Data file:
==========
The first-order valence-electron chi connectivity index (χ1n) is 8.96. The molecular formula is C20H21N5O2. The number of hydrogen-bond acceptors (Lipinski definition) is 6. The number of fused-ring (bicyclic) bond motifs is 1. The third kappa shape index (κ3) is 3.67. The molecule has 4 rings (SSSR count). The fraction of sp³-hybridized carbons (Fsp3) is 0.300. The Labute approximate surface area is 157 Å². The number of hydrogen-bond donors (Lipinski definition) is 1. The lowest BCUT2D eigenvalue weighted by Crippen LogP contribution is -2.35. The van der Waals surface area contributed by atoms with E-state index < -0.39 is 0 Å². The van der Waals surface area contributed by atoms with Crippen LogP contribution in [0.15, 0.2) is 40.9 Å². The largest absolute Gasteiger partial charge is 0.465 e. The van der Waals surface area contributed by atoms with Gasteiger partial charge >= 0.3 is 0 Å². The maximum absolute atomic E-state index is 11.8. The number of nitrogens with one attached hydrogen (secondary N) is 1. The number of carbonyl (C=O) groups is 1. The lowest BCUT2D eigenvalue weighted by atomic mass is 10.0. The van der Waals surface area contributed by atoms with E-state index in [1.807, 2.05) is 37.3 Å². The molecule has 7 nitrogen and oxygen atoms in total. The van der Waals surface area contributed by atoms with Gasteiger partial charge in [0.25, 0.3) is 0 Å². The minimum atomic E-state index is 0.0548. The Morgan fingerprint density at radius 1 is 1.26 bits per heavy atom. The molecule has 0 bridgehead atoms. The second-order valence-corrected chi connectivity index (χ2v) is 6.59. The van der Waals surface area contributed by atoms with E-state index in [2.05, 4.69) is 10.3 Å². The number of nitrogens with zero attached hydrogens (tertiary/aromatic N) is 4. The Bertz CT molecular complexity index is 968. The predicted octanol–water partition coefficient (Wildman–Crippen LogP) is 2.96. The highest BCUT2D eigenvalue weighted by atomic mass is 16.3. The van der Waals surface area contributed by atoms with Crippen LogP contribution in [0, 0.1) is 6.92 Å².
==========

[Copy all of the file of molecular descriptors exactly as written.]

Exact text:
The first-order valence-electron chi connectivity index (χ1n) is 8.96. The molecular formula is C20H21N5O2. The number of hydrogen-bond acceptors (Lipinski definition) is 6. The number of fused-ring (bicyclic) bond motifs is 1. The third kappa shape index (κ3) is 3.67. The molecule has 4 rings (SSSR count). The fraction of sp³-hybridized carbons (Fsp3) is 0.300. The Labute approximate surface area is 157 Å². The number of hydrogen-bond donors (Lipinski definition) is 1. The lowest BCUT2D eigenvalue weighted by Crippen LogP contribution is -2.35. The van der Waals surface area contributed by atoms with E-state index < -0.39 is 0 Å². The van der Waals surface area contributed by atoms with Crippen LogP contribution in [0.15, 0.2) is 40.9 Å². The largest absolute Gasteiger partial charge is 0.465 e. The van der Waals surface area contributed by atoms with Gasteiger partial charge >= 0.3 is 0 Å². The maximum absolute atomic E-state index is 11.8. The number of nitrogens with one attached hydrogen (secondary N) is 1. The number of carbonyl (C=O) groups is 1. The lowest BCUT2D eigenvalue weighted by atomic mass is 10.0. The van der Waals surface area contributed by atoms with E-state index in [1.807, 2.05) is 37.3 Å². The molecule has 7 nitrogen and oxygen atoms in total. The van der Waals surface area contributed by atoms with Gasteiger partial charge in [0.25, 0.3) is 0 Å². The minimum atomic E-state index is 0.0548. The Morgan fingerprint density at radius 1 is 1.26 bits per heavy atom. The molecule has 0 bridgehead atoms. The second-order valence-corrected chi connectivity index (χ2v) is 6.59. The van der Waals surface area contributed by atoms with E-state index in [2.05, 4.69) is 10.3 Å². The number of nitrogens with zero attached hydrogens (tertiary/aromatic N) is 4. The Bertz CT molecular complexity index is 968. The predicted octanol–water partition coefficient (Wildman–Crippen LogP) is 2.96. The highest BCUT2D eigenvalue weighted by atomic mass is 16.3. The van der Waals surface area contributed by atoms with Crippen LogP contribution in [0, 0.1) is 6.92 Å².